She said last year school officials primarily focused on building a shared mindset and worked on improving the culture and climate of the building.

Three years ago, Kizyma said, there were over 400 referrals and over 100 suspensions at Mary Beck. Last year, the school was able to cut that down to about 100 referrals and under 40 suspensions. Right now, the school is only at 14 suspensions, she said.

“We realize that we need to educate the whole child to meet their needs and we worked really hard at changing the climate of that building to keep students in the classrooms –they need to be in there in order to learn,” she said.

This year, Kizyma said, the school set a goal of 30 percent passing the English/language arts portion of ILEARN, which would be a 12 percent increase from last year’s ISTEP results.

Eric Chandler also stressed the importance of improving the culture of the building at Hawthorne Elementary. As part of the effort, he implemented his own culture audit, he said.

“Before school started I met with every single teacher to find out what their experience was like the previous year and what they’d like to see in a leader,” said Chandler, a first-year principal at Hawthorne.

Each principal has said the schools are rewarding positive behavior, which has had a positive impact on student performance.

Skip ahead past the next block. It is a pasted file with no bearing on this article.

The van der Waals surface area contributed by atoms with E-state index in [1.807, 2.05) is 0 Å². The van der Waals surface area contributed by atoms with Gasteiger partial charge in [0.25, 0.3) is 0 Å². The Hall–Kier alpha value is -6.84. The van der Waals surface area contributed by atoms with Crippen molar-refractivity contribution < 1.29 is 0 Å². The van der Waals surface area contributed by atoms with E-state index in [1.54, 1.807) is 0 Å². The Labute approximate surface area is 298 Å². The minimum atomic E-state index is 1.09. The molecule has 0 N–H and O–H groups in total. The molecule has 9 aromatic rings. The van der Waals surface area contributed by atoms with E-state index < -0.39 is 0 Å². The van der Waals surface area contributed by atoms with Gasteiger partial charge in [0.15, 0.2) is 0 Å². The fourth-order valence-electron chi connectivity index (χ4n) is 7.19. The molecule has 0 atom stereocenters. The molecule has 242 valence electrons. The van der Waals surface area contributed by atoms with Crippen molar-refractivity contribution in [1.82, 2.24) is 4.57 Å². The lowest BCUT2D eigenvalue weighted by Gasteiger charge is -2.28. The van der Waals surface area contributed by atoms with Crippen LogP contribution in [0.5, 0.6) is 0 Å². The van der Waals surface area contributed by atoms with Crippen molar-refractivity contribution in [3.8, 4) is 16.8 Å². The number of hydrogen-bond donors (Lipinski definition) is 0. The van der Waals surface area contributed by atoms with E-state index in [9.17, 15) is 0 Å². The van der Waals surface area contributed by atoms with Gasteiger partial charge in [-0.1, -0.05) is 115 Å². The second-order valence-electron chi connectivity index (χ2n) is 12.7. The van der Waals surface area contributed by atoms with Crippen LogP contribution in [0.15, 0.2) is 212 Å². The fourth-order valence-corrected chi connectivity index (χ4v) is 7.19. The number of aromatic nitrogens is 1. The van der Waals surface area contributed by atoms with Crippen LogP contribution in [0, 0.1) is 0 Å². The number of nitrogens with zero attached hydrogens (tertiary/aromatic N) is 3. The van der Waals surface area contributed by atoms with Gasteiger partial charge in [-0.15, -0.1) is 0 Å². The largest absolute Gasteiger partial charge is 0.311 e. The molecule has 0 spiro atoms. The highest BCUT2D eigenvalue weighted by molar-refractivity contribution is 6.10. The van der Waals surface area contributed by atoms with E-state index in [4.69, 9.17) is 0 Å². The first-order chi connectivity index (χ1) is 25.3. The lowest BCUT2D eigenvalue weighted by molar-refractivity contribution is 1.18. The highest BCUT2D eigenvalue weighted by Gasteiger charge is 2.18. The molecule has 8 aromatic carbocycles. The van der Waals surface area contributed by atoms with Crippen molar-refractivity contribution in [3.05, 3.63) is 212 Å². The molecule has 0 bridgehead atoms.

At Hawthorne, Chandler said the school has implemented the PRIDE (persistence, respectfulness, initiative, dependability and efficiency) initiative to improve behavior management and school pride.

The school is also trying to add a parent-teacher organization and parent university meetings once a month and start a professional “learning community” at the school.

Last year, Chandler said, the school received a 53 percent passing rate across the board for ISTEP and this year the goal is 65 percent for ILEARN.

School board members expressed optimism in the principals’ improvement plans and commended them for their work.

“I think you guys are going in the right direction,” board member Rodney Dale told the principals. “Just try to remain positive and keep up the good work. The demographic you guys are working with is a little tougher and, as a community, we have to contribute because these kids face different things than other students throughout the district.”

Board member Babette Boling offered a similar sentiment.

“I just want to be encouraging to all three (principals),” she said. “I think you’re all doing a great job with your population and with the different things you’ve been up against.”

During the public comment session, Robert Wood, director of elementary instruction, said the failing grades don’t reflect the students’ overall learning.

“I think putting a level F on these schools is totally inappropriate,” he said. “It’s like you going to your doctor and your doctor telling you that your blood pressure is 120/80 … does that really tell you how you’re doing health-wise? There’s a lot of things that could be going on with your body that blood pressure doesn’t reflect and these scores do not reflect how much effort is going on to help these young people.”

“There is no F,” he said. “Everyone’s learning something, nobody is failing completely.”